infected with a computer virus.

U.S. officials said military data was likely...
 

Posted by InfoSec News on Sep 28

http://www.darkreading.com/vulnerability-management/167901026/security/attacks-breaches/231602264/outdated-browsers-leave-many-enterprises-vulnerable-to-attack.html

By Robert Lemos
Contributing Editor
Dark Reading
Sep 27, 2011

Starting this month, a host of popular Web sites will warn users who are
surfing the Web on outdated browsers. The effort, spearheaded by the
Online Trust Alliance, aims to move the low-hanging fruit of
easy-to-attack...
 

Posted by InfoSec News on Sep 28

http://osvdb.org/show/osvdb/75811

Timeline

Disclosure Date Exploit Publish Date
2011-04-05 2011-04-05

Description

By default, Ducati Diavel motorcycles install with a default ignition
password. The bike can be started using a manufacturer default PIN, set
to the last 4 numbers of the Vehicle Identification Number (VIN), which
is publicly known and documented. This allows attackers to trivially
access the bicycle and...
 

Posted by InfoSec News on Sep 28

http://english.yonhapnews.co.kr/national/2011/09/28/81/0301000000AEN20110928003700315F.HTML

By Kim Eun-jung
Yonhap News Agency
2011-09-29

More than 2,700 hacking attempts to infiltrate South Korea's military
Web sites have been made in the last 14 months, a government report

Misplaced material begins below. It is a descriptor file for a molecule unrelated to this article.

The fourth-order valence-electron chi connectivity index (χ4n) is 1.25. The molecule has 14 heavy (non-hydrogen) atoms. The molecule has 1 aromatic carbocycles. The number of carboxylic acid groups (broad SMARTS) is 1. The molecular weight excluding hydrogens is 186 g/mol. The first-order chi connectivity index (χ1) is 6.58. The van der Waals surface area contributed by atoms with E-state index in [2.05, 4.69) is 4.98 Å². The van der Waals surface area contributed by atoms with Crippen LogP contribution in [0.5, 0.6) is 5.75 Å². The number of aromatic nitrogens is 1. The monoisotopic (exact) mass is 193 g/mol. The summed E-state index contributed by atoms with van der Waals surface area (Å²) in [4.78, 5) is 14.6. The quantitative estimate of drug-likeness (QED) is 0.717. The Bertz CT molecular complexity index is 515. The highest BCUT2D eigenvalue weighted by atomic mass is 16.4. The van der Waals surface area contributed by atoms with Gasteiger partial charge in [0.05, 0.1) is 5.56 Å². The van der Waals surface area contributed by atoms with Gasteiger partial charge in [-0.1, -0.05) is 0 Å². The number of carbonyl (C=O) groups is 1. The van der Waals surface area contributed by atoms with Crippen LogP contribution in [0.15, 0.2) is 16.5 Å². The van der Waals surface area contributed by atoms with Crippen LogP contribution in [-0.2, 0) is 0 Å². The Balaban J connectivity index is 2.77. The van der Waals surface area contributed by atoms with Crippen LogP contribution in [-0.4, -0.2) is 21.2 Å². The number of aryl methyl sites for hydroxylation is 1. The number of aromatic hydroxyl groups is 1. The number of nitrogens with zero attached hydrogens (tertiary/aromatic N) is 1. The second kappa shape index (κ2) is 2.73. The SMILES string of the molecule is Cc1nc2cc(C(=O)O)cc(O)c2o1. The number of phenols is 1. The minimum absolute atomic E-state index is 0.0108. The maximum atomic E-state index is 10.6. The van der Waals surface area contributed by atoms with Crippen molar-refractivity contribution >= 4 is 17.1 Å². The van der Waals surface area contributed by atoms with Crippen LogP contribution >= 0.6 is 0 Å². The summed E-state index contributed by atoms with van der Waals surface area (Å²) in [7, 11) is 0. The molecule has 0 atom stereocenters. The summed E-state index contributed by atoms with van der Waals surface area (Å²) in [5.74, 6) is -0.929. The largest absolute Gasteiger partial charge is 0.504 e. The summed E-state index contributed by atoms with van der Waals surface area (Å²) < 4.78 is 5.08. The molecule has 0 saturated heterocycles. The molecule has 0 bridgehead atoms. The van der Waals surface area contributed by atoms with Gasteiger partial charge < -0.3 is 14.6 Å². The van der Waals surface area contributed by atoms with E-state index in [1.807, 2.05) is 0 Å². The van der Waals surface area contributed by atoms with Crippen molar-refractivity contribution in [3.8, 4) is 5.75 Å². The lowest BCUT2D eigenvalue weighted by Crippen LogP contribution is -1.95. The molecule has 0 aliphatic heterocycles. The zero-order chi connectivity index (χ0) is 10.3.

showed Thursday, raising concerns over growing cyber threats to the
military security system.

The Ministry of National Defense said that its Cyber Command has...
 

Posted by InfoSec News on Sep 28

http://www.computerworld.com/s/article/9220356/Argonne_researchers_hack_Diebold_e_voting_system_

By Jaikumar Vijayan
Computerworld
September 28, 2011

Researchers at the Argonne National Laboratory this week showed how an
electronic voting machine model that's expected to be widely used to
tally votes in the 2012 elections can be easily hacked using
inexpensive, widely-available electronic components.

Roger Johnston, head of the...
 

Posted by InfoSec News on Sep 28

http://www.eweek.com/c/a/Security/Most-Organizations-Slipping-Out-of-PCI-Compliance-Within-a-Year-Survey-553745/

By Fahmida Y. Rashid
eWEEK.com
2011-09-28

Retailers and merchants are still falling short of payment card security
requirements, according to a new report.

The latest Payment Card Industry Compliance Report found that a majority
of small businesses in the United States, Europe and Asia have fallen
short of maintaining compliance...
 

Posted by InfoSec News on Sep 28

http://threatpost.com/en_us/blogs/hosting-provider-inmotion-hacked-thousands-sites-affected-092811

By Dennis Fisher
Threat Post
September 28, 2011

InMotion, a large hosting provider based in California, was compromised
in recent days and the attackers were able to replace the index files of
thousands of sites, defacing them and in some cases making it difficult
for site owners to recover and reload their sites.

The attack occurred on Sunday...
 
Internet Storm Center Infocon Status